Saturday, 24 September 2016

Too Precious

I have always assumed that the whole point of both the Olympic Games and the Paralympic Games is to inspire. What other possible effect is meant to be created by the spectacle of athletes who have dedicated themselves to being among the best in their fields - with all the self-denial that inevitably entails - competing one against another?

Given this is what I've always imagined, I was naturally fairly astounded to read this piece of advice from an Australian organisation serving people with disabilities:

I really admired Stella Young but I don't think she was right when she made that comment - or she is being quoted out of context. Furthermore, in answer to the question about whether I'd use the word if an athlete didn't have a disability, yes, I would. Olympic and Paralympic athletes are equally inspirational and share so much in their efforts to become exactly that.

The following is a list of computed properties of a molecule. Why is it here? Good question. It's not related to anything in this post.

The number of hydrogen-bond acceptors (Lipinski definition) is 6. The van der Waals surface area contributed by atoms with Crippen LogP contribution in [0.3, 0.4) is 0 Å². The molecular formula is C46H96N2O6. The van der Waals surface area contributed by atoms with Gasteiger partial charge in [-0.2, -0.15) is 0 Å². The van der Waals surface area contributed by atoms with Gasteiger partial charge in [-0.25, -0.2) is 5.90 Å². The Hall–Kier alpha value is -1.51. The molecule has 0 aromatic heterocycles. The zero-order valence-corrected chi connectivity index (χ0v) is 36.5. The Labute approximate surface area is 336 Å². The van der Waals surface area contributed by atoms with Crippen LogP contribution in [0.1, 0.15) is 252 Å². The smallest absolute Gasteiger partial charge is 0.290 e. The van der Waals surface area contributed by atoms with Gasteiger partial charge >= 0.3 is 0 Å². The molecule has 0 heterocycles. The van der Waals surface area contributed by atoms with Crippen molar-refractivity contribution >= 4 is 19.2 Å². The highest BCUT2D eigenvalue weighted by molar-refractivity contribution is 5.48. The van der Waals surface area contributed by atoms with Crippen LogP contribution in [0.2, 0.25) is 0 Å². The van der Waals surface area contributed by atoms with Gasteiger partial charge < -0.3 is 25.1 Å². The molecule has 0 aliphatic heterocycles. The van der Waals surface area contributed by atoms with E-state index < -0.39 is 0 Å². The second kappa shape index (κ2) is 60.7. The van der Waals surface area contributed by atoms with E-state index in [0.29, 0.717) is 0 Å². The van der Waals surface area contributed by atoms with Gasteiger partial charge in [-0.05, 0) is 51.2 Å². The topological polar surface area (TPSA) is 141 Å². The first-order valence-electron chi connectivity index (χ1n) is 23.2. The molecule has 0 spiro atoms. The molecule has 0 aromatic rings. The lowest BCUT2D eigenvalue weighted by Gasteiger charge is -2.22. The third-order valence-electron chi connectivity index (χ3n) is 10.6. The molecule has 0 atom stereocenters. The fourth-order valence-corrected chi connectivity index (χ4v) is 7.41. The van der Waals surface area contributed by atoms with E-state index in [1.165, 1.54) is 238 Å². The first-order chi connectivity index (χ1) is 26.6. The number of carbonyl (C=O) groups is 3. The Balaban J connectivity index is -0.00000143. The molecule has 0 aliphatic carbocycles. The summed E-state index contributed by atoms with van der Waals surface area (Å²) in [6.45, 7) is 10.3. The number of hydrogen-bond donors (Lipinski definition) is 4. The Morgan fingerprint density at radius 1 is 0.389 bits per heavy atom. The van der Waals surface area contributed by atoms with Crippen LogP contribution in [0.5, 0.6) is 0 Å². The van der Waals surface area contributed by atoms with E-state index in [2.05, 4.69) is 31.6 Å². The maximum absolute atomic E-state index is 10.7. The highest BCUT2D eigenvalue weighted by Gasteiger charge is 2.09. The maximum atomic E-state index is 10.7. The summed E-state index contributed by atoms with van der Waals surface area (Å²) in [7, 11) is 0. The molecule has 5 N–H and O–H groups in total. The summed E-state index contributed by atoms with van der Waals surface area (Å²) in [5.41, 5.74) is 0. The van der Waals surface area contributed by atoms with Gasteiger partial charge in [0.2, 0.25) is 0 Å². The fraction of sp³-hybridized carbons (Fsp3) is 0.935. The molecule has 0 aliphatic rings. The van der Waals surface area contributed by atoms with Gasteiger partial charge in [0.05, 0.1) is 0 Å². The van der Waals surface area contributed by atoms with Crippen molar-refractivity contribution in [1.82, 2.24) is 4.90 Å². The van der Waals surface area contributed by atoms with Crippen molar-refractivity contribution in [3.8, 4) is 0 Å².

Each has to overcome pain and temptation and failing motivation and so forth, in order to emerge as a sportsman, (by which, sigh, I also mean sportswoman, just as The Ascent of Man is the story of all humankind), of extraordinary excellence. Every four years when the two sets of games come round, I watch and am briefly inspired to try to redouble my efforts to keep at least vaguely fit. And, if I am slightly more inspired by Paralympians than by Olympians, it is not because I am being patronising but simply because to date I have read nothing to suggest that any of them are drug cheats, which sadly cannot be said for all players in the Olympics themselves.

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